The polymers and solvents were obtained from Sigma-Aldrich (St. Louis, USA) and Merck (Darmstadt, Germany), respectively, unless otherwise noted.

Fabrication of the NGCs through thermally induced phase separation and electrospinning methods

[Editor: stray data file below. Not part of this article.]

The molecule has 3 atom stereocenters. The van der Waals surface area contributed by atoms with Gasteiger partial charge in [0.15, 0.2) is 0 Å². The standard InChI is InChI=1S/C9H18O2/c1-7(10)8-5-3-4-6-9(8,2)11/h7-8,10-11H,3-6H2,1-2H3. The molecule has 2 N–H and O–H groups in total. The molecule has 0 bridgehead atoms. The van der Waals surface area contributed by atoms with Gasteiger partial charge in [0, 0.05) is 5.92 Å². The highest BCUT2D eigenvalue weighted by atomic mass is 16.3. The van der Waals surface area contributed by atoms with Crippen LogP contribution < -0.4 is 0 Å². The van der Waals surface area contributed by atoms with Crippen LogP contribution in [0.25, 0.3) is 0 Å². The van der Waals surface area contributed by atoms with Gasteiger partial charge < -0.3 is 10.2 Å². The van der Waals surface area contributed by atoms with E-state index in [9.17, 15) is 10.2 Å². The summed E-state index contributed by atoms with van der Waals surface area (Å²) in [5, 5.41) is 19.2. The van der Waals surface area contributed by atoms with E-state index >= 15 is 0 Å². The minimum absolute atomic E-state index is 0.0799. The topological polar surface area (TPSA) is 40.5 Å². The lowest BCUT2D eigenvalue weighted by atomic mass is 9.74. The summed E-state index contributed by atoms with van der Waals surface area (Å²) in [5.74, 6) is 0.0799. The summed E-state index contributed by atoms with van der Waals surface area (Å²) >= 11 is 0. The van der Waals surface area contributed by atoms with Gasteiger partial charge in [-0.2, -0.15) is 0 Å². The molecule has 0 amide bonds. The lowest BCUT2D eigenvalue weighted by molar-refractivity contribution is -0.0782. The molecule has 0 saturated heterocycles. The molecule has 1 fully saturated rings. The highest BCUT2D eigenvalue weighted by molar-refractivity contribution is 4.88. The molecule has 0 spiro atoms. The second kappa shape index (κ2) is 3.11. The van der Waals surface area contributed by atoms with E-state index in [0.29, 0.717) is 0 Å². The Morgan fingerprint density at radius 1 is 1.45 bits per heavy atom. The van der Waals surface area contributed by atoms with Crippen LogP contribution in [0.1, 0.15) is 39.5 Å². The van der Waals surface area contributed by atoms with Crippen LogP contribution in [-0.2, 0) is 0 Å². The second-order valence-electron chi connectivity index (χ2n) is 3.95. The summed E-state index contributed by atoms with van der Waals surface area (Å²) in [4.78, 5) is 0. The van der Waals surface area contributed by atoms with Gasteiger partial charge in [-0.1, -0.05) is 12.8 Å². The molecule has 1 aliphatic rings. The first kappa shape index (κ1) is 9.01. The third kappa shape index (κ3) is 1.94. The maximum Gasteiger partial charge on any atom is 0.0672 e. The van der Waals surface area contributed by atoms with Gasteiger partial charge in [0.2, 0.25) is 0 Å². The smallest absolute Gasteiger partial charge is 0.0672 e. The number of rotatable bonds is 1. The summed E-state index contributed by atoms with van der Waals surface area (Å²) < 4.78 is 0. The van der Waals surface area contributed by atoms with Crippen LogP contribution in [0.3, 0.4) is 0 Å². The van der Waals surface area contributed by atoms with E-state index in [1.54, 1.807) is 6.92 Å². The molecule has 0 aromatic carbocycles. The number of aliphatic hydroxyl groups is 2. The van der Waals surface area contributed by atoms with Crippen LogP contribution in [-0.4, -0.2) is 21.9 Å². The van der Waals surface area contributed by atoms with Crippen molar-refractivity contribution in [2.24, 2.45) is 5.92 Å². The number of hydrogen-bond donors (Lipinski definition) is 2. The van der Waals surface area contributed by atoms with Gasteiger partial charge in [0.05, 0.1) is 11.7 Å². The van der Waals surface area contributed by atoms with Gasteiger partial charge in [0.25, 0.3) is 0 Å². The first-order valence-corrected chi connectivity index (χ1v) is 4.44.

Carbon nanofibers (US Research Nanomaterials Inc. Cas no. 308068-56-6) were dispersed in 1,4-dioxane using a magnetic stirrer for 6 h and then ultra-sonicated for 3 h at room temperature. After this time period, polycaprolactone (PCL, Mw ~ 80.000 kDa) was added to the CNF containing 1,4-dioxane to the final concentration of 6% w/v (CNF weight in the solution was 10% of PCL weight) and stirred for 24 h and then ultra-sonicated to homogenously disperse the CNF in the PCL matrix. The resulting mixture was transferred to − 20 °C and maintained for 4 h. After 4 h, the solidified mixture was transferred to − 80 °C and kept overnight. The sample was freeze-dried (Telstar co., Terrassa, Spain) for 48 h. The fabricated scaffold was shaped into 14-mm conduits using a water jet cutter machine. In order to fabricate PCL/collagen nanofibers, PCL and collagen were separately dissolved in acetic acid at concentrations of 14% (w/v) and 5% (w/v), respectively, and then mixed at the volume ratio of 70:30. The prepared solution was transferred into a 10-mL disposable syringe and fixed in a syringe pump (SP1000, Fanavaran Nano-Meghyas, Iran). An 18 gauge stainless metal needle was placed at the tip of the syringe and the needle tip to collecting mandrel distance was set at 15 cm. Electrospinning was performed by applying a positive high voltage (18 kV) and the polymer was fed at the rate of 0.5 mL/h. Electrospun matrices were cut into thin thread like pieces and put into the NGC’s lumen at the time of implantation. Schematic illustration of the NGC’s fabrication process is shown in Fig. 1.